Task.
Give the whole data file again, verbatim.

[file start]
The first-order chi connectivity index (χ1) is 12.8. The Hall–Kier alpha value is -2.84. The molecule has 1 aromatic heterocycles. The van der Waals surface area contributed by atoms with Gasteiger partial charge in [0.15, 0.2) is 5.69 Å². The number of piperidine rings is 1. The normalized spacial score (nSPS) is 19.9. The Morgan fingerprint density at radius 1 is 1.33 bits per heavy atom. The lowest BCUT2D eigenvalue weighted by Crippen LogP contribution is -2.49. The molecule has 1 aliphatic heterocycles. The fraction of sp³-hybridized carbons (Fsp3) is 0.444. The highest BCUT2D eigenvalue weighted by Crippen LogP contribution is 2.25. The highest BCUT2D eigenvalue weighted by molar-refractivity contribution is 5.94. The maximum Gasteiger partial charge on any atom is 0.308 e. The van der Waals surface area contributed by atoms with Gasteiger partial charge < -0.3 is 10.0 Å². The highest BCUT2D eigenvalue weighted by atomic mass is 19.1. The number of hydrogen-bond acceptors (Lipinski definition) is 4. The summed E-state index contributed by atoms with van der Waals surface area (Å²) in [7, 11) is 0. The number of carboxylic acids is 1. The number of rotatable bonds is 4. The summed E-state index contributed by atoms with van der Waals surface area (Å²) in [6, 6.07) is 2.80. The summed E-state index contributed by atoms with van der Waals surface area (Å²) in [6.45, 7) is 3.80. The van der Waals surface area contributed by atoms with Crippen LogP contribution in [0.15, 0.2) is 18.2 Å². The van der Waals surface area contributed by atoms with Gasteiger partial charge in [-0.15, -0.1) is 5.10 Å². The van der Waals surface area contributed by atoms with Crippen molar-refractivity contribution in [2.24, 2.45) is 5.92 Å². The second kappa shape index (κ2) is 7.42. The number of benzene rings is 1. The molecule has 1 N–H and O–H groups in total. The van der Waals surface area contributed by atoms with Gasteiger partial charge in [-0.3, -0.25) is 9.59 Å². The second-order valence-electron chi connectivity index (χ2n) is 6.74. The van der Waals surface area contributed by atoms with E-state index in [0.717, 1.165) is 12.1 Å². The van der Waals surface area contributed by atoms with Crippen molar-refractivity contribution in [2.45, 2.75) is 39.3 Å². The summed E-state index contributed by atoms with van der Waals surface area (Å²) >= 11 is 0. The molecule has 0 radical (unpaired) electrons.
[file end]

The first-order chi connectivity index (χ1) is 12.8. The Hall–Kier alpha value is -2.84. The molecule has 1 aromatic heterocycles. The van der Waals surface area contributed by atoms with Gasteiger partial charge in [0.15, 0.2) is 5.69 Å². The number of piperidine rings is 1. The normalized spacial score (nSPS) is 19.9. The Morgan fingerprint density at radius 1 is 1.33 bits per heavy atom. The lowest BCUT2D eigenvalue weighted by Crippen LogP contribution is -2.49. The molecule has 1 aliphatic heterocycles. The fraction of sp³-hybridized carbons (Fsp3) is 0.444. The highest BCUT2D eigenvalue weighted by Crippen LogP contribution is 2.25. The highest BCUT2D eigenvalue weighted by molar-refractivity contribution is 5.94. The maximum Gasteiger partial charge on any atom is 0.308 e. The van der Waals surface area contributed by atoms with Gasteiger partial charge < -0.3 is 10.0 Å². The highest BCUT2D eigenvalue weighted by atomic mass is 19.1. The number of hydrogen-bond acceptors (Lipinski definition) is 4. The summed E-state index contributed by atoms with van der Waals surface area (Å²) in [7, 11) is 0. The number of carboxylic acids is 1. The number of rotatable bonds is 4. The summed E-state index contributed by atoms with van der Waals surface area (Å²) in [6, 6.07) is 2.80. The summed E-state index contributed by atoms with van der Waals surface area (Å²) in [6.45, 7) is 3.80. The van der Waals surface area contributed by atoms with Crippen LogP contribution in [0.15, 0.2) is 18.2 Å². The van der Waals surface area contributed by atoms with Gasteiger partial charge in [-0.15, -0.1) is 5.10 Å². The van der Waals surface area contributed by atoms with Crippen molar-refractivity contribution in [2.24, 2.45) is 5.92 Å². The second kappa shape index (κ2) is 7.42. The number of benzene rings is 1. The molecule has 1 N–H and O–H groups in total. The van der Waals surface area contributed by atoms with Gasteiger partial charge in [-0.3, -0.25) is 9.59 Å². The second-order valence-electron chi connectivity index (χ2n) is 6.74. The van der Waals surface area contributed by atoms with E-state index in [0.717, 1.165) is 12.1 Å². The van der Waals surface area contributed by atoms with Crippen molar-refractivity contribution in [2.45, 2.75) is 39.3 Å². The summed E-state index contributed by atoms with van der Waals surface area (Å²) >= 11 is 0. The molecule has 0 radical (unpaired) electrons.